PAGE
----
Lexus CT 200h (2011) Review
Lexus CT 200h (2011) At A Glance
Insurance Groups are between 15–20
On average it achieves 75% of the official MPG figure
Lexus is very proud (and very keen) to point out that the CT 200h was the world’s first 'full hybrid' to be launched in the premium hatchback market. The 'quiet revolution' as it called it. The Japanese firm has taken the technology used in the Toyota Prius and applied it to a hatchback that sits alongside the likes of the BMW 1 Series and the latest Audi A3.
It's powered by a 1.8-litre VVT-i petrol engine alongside an electric motor and together they develop 134PS - similar to the power from a BMW 116i. The hybrid system is incredibly clever and can operate in petrol and electric modes alone as well as a combination of both.
As a result it's incredibly efficient and according to the official figures it can average 68.9mpg with CO2 emissions of just 94g/km. The later S model, introduced when the CT200h was revised in 2014, is even more efficient with economy of 78.5mpg.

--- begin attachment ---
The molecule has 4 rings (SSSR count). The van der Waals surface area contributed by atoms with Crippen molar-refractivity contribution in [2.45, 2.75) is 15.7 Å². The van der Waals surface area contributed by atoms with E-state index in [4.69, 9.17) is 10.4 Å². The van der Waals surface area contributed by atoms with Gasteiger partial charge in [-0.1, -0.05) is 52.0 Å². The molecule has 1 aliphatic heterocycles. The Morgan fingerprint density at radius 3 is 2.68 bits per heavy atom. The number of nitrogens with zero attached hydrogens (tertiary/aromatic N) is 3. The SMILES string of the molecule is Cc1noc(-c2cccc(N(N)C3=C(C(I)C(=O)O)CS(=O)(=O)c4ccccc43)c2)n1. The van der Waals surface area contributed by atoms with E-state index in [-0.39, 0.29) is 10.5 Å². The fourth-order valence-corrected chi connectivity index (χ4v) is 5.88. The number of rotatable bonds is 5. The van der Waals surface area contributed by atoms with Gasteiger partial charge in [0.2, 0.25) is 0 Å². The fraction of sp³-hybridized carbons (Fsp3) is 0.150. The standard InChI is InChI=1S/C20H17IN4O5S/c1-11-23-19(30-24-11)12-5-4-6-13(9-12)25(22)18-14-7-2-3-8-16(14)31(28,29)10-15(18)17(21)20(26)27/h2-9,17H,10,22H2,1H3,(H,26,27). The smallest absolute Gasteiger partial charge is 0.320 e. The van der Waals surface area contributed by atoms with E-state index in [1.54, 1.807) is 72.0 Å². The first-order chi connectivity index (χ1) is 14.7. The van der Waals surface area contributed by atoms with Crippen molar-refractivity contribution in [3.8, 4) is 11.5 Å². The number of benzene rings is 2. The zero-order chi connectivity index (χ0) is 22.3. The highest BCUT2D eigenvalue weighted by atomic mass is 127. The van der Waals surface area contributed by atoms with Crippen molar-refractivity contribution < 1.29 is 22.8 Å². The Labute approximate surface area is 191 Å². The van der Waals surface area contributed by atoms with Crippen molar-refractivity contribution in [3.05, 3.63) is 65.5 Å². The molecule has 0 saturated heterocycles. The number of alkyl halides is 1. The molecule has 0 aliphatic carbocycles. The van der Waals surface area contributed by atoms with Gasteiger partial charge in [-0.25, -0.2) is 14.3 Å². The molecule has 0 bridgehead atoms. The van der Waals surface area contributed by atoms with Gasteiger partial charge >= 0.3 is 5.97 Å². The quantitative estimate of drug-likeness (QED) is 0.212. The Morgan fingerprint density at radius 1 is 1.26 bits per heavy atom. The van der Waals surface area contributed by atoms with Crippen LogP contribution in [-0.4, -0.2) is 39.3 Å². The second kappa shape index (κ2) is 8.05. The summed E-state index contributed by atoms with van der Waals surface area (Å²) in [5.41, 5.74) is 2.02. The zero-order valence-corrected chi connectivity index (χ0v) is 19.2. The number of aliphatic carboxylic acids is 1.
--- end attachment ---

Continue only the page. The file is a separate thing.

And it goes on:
The CT 200h is most at home in the city. It's very refined at low speeds and thanks to the fact it can run purely on electric power up to 25mph it's very quiet too. The torque is available from a standstill too which makes for effortless performance away from the lights but with no noise. It all seems very impressive and every inch the luxury hatchback Lexus claims.
The problems arise once you leave traffic-laden streets and head to open roads. Here the CT 200h fails to impress with sluggish performance and poor steering while the CVT gearbox means the engine sits at high revs when you accelerate with any vigour. Not exactly in keeping with the refinement the CT 200h is supposed to offer.
On the motorway it's slightly better but it lacks in-gear performance and if you're heavy with your right foot, fuel consumption quickly drops.
The CT 200h is certainly different from other premium hatchbacks thanks to its advanced technology. If you live in London and regularly travel into the congestion charge zone it could make sense. However it's not cheap with prices starting at around £24k and for many a diesel version of a rival hatchback will probably be a better buy.
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Real MPG average for a Lexus CT 200h (2011)
Real MPG was created following thousands of readers telling us that their cars could not match the official figures.
Real MPG gives real world data from drivers like you to show how much fuel a vehicle really uses.
Diesel or petrol? If you're unsure whether to go for a petrol or diesel (or even an electric model if it's available), then you need our Petrol or Diesel? calculator. It does the maths on petrols, diesels and electric cars to show which is best suited to you.
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